Sanctions against Ukrainian Orthodox Church lead to confusion


Eastern Europe

Lennart Nijenhuis,

The Ukrainian government is studying the possibility to curb the legality of that part of the Orthodox Church that is connected to Moscow. It is not clear whether international law allows that. Photo AFP, Sergei Supinsky

President Zelensky has brought confusion with the sanctions he announced to the Ukrainian Orthodox Church (UOC). According to the President, spiritual independence is part of the national independence of his country. Since the UOC is (on paper) connected to Moscow, he tries to limit it.

This is reported by both the Ukrainian SPZH and Russian Ria Novosti.

Zelensky announced on Friday morning that he would introduce sanctions against the church. At that moment, it was not clear what he had in mind. After that, SPZH reported that the sanctions are directed to ten UOC clergy, from which two of them have been deposed already.


The UOC is an independent Orthodox church but is canonically still connected to the Moscow Patriarchate. The leader of that, Patriarch Kirill, is a staunch defender of Putin's war. The front in Ukraine is the defence line of the Russian civilisation, he said last week to children from Donetsk.

Since the invasion in February, the UOC has been very clear against the war. Last May, the UOC announced to get rid of the connection with Moscow and changed all its statutes. But since the Moscow Patriarchate is a party in the same statutes, it is impossible to do that unilaterally. The government in Kyiv now says to scrutinise the books whether the church is really independent of Moscow.

Zelensky has announced too to prepare a bill for banning all confessions that have a relationship with Russian power centres. This bill has to comply with international law, he said. But it needs to be clarified whether that is possible. Ukraine is a member of the Council of Europe and therefore bound to the freedom of religion.

One of the defenders of a bill banning the UOC in Parliament at the moment, Member of Parliament Vadym Novinskyi, states, however, this has not to do with religion but with national security. According to him, the Russia-connected church is a threat to the territorial integrity of Ukraine, as RISU reports.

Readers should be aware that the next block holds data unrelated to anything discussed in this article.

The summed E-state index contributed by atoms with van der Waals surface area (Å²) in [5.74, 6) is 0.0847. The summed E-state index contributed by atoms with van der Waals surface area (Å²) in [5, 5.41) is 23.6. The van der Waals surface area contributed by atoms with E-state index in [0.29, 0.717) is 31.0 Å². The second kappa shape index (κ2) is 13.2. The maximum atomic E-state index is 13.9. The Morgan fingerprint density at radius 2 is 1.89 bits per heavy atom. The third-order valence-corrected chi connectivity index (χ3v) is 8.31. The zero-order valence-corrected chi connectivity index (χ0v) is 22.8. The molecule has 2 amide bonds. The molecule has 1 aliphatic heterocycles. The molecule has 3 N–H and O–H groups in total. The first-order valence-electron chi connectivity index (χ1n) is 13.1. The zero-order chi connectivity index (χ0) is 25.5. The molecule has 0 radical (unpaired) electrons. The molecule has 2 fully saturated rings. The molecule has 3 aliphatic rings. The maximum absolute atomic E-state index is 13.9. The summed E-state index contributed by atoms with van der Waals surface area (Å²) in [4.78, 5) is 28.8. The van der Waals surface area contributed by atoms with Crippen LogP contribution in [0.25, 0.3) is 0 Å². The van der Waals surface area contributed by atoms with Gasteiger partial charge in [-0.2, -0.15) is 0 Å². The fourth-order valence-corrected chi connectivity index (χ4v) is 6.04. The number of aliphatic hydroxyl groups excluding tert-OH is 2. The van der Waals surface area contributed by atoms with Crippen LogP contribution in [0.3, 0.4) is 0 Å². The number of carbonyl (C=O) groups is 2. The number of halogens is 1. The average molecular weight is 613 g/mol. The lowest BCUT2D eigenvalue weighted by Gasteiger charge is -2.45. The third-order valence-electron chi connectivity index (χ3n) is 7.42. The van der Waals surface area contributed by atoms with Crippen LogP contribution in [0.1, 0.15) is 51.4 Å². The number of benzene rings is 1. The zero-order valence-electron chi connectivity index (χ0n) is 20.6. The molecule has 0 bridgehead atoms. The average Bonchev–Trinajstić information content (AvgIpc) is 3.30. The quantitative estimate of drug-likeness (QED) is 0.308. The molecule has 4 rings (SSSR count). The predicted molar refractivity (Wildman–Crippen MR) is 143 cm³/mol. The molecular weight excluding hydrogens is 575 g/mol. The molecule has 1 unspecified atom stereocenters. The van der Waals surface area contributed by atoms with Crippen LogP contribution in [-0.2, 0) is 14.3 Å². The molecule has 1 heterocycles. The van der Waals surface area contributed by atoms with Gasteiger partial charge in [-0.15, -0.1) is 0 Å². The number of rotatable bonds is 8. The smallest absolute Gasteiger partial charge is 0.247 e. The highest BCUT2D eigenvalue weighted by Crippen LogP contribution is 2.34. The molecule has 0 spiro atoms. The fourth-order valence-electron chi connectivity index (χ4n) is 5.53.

From the Russian side, the Vice-President of the Security Council, Dmitry Medvedev, said that Kyiv had become an "enemy of the Orthodox faith", as reported by Ria Novosti.


The Ukrainian Orthodox Church (UOC) is the traditional church in Ukraine. Since 2019, there is an alternative as well: the Orthodox Church of Ukraine (OCU), which is connected to the Patriarchate of Constantinople. The fact that this church was born under the influence of then-President Poroshenko illustrates how politics and religion are interconnected in Ukraine. That is still the same.

Currently, it is not clear how much popular support both churches have. It is clear, though, that the number of transitions of parishes from the UOC towards the OCU is growing. But from the outside, it seems that the UOC is still by far the largest church in Ukraine.


A few hours after Zelensky's announcement, the OCU claimed to right to use Kyiv-Pechersk Lavra, the world-famous monastery that is the headquarters of the UOC, as SPZH reported. Initially, the news went that this right was granted to them by the state, but later this was denied.

In the past weeks, the Ukrainian security services SBU raided several UOC monasteries and centres, as was reported by several media. This Lavra in Kyiv was the first premises that was searched. According to the SBU, much suspicious material was found, varying from child porn on a computer to literature with Russian political ideology.


On YouTube, the son of a UOC priest tried to warn the authorities of the misunderstanding that this church consists of traitors. He has been fighting on the front line "from the first day of the aggressor's invasion", he said. "Do not add to a war within the state, please", the anonymous serviceman asked. According to him, the UOC sends financial and material assistance daily. "You are driving us away. You are inciting an internal war", he warned.



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